Sue Falsone is getting some attention this season as the first female head trainer for a major league baseball team. As she says, she's always been female. So it's only new for the people who are hearing about her for the first time. A trade publication, Advance for Physical Therapy and Rehab Medicine, delves deep into her story. She's 37, began working with the Dodgers as a physical therapist a few years ago, and became the head trainer — the person who runs on the field when a player goes down, and oversees the health of 25 players offstage — this year. She is also a vice president for Athletes' Performance, a company in Phoenix.
Falsone is certainly proud to be the first female head athletic trainer in major pro sports but admitted it wasn't a specific goal. "I never thought about it. People always ask me, 'How did you get to that spot?' But it really wasn't part of my ultimate plan. I knew I wanted to do something different and always push myself to be a great clinician. I just like to be challenged. But this position didn't really cross my mind. And the concept of being the first female -- that's definitely not why I accepted. It just felt right. A lot of things were aligned from a personal and professional level. It so happens I'm the first but that's actually surprising to me since it's 2012. If it hadn't lined up with the rest of my life, I wouldn't be doing this."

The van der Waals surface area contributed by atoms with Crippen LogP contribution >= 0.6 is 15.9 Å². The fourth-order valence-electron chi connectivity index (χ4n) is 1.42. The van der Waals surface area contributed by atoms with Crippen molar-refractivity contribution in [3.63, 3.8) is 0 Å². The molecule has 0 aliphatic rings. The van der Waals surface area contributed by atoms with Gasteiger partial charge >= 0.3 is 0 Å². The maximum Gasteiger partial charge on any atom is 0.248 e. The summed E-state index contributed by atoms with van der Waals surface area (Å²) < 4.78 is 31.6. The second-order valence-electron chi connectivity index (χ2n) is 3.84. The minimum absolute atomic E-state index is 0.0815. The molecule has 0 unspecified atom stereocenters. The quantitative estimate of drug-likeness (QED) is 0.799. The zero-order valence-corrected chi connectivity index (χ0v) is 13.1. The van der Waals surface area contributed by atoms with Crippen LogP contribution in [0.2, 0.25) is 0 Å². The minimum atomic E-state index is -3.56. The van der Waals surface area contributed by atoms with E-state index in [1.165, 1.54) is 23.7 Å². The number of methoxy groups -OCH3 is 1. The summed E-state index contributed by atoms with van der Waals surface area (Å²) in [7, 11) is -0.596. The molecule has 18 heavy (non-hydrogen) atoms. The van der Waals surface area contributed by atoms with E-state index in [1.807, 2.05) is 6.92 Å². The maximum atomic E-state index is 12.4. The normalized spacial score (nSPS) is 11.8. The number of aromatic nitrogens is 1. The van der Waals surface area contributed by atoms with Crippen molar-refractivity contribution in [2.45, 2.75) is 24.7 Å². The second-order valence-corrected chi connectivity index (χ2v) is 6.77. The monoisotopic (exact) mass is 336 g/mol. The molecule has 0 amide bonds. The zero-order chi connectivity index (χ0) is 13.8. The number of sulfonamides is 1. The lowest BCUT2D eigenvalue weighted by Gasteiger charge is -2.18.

Nevertheless, what she is doing has inspired other women across the country. "I honestly wasn't prepared for all the attention that has come with me taking the position," Falsone shared. "I thought it would be a story for a little while, but not to this extent. I just received a letter from a 17-year-old girl who has always wanted to work in sports and now feels like she can. I've gotten hundreds of messages like that between Facebook, Twitter, handwritten letters and emails. I just didn't expect so much response and it's been really amazing."
She also explains things to reporters slowly and clearly, which is good.